As often as we write about malware-ridden apps and exploitable vulnerabilities in iOS and Android, it’s painfully clear that Apple and Google aren’t perfect when it comes to protecting the users of their mobile platforms. Enter: Microsoft. On Thursday, the company announced it will bring its Defender antivirus software to iOS and Android, with plans to preview its mobile security solutions at the RSA Conference next week.

Microsoft abandoned its own attempts at capturing a segment of the smartphone market when it killed off Windows 10 Mobile in 2017, but as CNBC notes, it has still been a major player in the space, releasing its popular Office software on iOS and Android, as well as bringing Minecraft to mobile devices in 2014.

“They’re pretty safe, but pretty safe is not the same as safe,” Microsoft corporate VP Rob Lefferts said in an interview at the company’s HQ last week, according to CNBC. “Malware does happen on those platforms.”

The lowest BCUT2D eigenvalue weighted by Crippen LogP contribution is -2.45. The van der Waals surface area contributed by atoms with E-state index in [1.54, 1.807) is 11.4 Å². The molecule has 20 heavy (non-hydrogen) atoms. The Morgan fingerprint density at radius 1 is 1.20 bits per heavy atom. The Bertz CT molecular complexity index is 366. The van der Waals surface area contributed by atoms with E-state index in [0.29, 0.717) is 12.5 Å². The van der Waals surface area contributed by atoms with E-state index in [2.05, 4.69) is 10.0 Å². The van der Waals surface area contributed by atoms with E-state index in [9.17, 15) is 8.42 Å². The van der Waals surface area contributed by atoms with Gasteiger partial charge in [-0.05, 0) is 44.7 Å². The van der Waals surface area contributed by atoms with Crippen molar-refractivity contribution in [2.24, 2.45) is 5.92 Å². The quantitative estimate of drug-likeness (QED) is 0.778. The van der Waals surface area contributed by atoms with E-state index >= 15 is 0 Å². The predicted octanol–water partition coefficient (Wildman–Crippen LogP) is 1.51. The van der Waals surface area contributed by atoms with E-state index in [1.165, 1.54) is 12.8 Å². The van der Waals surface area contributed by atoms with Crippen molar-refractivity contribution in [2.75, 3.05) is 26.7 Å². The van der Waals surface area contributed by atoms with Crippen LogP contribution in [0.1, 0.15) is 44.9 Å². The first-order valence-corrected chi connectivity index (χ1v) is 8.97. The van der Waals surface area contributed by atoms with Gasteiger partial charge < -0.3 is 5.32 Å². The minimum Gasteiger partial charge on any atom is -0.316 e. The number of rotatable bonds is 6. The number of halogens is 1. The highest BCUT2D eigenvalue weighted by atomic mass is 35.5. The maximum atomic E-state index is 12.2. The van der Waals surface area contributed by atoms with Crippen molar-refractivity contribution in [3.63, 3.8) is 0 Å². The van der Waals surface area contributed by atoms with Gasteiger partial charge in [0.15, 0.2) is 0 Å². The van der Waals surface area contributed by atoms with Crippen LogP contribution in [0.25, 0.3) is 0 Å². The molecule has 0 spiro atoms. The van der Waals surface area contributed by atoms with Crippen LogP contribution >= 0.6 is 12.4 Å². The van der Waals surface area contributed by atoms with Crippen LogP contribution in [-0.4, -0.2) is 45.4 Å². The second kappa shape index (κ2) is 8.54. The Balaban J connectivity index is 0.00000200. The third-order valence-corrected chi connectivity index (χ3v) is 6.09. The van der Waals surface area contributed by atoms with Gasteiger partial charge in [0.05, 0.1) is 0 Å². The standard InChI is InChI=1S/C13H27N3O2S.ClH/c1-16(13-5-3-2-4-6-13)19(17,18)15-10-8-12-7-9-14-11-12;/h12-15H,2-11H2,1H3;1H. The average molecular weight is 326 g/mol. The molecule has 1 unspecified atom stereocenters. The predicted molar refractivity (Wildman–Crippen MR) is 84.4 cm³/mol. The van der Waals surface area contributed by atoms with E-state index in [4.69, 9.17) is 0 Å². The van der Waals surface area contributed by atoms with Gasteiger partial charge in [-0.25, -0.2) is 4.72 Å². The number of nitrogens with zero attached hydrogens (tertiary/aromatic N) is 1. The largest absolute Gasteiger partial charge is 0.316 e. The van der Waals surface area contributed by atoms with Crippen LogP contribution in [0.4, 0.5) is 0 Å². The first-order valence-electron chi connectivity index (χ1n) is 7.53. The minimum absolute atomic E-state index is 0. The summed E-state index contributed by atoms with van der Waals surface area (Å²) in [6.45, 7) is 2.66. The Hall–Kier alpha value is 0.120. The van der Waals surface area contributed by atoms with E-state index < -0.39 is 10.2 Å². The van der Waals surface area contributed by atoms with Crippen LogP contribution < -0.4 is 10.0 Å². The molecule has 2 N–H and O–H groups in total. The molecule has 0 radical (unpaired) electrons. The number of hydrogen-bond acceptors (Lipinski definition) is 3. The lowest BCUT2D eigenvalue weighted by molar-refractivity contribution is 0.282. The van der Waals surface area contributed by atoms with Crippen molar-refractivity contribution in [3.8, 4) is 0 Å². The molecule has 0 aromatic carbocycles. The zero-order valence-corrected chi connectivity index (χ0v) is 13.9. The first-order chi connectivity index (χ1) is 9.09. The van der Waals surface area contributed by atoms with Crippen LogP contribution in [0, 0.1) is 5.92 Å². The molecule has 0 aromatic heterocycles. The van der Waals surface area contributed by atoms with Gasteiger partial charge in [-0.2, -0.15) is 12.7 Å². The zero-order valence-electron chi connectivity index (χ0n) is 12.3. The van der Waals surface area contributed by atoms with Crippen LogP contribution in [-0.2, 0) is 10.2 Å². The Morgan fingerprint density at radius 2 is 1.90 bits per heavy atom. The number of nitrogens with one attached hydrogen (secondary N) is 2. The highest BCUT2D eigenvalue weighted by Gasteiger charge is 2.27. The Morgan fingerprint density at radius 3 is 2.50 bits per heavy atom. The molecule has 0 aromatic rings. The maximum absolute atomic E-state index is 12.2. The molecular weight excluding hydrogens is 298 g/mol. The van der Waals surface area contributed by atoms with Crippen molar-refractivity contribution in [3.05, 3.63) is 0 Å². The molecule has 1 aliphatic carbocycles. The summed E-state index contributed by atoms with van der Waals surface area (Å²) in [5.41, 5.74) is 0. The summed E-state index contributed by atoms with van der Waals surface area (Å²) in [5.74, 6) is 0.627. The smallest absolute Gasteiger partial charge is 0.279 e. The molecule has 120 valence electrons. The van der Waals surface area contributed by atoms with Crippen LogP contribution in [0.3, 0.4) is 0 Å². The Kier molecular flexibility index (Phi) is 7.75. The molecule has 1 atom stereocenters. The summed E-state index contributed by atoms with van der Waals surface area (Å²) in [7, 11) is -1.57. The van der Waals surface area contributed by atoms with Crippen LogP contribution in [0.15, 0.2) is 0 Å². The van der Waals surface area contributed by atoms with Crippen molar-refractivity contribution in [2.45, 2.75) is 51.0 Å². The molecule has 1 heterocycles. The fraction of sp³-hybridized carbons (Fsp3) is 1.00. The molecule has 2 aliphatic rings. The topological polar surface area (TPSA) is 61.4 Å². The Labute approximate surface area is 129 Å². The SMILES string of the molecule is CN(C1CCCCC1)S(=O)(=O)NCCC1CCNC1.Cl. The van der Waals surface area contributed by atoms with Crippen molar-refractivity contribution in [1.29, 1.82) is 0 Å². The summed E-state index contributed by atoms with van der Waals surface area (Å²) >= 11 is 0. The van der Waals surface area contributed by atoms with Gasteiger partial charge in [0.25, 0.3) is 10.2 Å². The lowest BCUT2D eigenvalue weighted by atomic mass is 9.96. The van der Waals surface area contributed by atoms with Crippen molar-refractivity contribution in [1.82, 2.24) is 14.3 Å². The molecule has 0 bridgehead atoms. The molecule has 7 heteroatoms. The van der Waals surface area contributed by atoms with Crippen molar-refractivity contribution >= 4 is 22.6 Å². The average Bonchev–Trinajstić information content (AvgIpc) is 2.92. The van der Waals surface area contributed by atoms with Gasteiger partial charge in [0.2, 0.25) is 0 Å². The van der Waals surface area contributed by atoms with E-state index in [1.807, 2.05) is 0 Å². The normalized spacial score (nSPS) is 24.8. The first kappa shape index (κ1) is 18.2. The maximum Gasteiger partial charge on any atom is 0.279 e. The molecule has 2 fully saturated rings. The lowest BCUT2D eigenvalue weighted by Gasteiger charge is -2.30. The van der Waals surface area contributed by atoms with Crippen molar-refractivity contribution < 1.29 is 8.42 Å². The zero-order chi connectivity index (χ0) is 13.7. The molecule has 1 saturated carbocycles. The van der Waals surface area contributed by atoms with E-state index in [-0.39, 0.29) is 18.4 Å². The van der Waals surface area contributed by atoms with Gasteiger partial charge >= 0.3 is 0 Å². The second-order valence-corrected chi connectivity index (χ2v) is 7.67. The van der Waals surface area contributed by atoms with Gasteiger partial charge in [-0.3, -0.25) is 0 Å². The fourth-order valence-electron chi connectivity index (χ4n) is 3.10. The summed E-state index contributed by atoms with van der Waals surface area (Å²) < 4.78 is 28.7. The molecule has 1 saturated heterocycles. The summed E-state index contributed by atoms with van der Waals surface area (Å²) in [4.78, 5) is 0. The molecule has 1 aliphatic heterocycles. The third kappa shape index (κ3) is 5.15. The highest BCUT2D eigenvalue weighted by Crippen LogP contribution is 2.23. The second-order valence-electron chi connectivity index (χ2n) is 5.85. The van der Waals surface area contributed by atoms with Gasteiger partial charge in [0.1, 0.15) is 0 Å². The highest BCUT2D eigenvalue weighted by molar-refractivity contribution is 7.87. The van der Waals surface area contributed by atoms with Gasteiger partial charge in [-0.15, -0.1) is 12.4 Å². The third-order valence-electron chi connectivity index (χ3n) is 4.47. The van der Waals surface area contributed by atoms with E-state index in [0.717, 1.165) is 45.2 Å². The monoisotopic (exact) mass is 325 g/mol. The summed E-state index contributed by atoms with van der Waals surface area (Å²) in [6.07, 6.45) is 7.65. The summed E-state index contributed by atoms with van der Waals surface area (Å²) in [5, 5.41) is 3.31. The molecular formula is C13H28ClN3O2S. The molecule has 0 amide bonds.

If you’ve been reading BGR even sporadically for the past several years, you know how frequently malware shows up in applications that Android users sideload on to their devices from outside the official Google Play store. Lefferts also talked about how easy it is to be the victim of a phishing attempt, where a hacker will present unknowing users with a seemingly legitimate interface into which they input their credentials, only to have them stolen. Lefferts believes that Microsoft’s Defender “could help companies make employees less vulnerable to such attacks.”

Although we still don’t know exactly what Defender will look like on iOS and Android, Lefferts says that the software is “designed to prevent people from visiting online destinations that Microsoft deems unsafe.” How it will differ from other mobile security solutions will likely be explained at the IT conference next week.

Jacob started covering video games and technology in college as a hobby, but it quickly became clear to him that this was what he wanted to do for a living. He currently resides in New York writing for BGR. His previously published work can be found on TechHive, VentureBeat and Game Rant.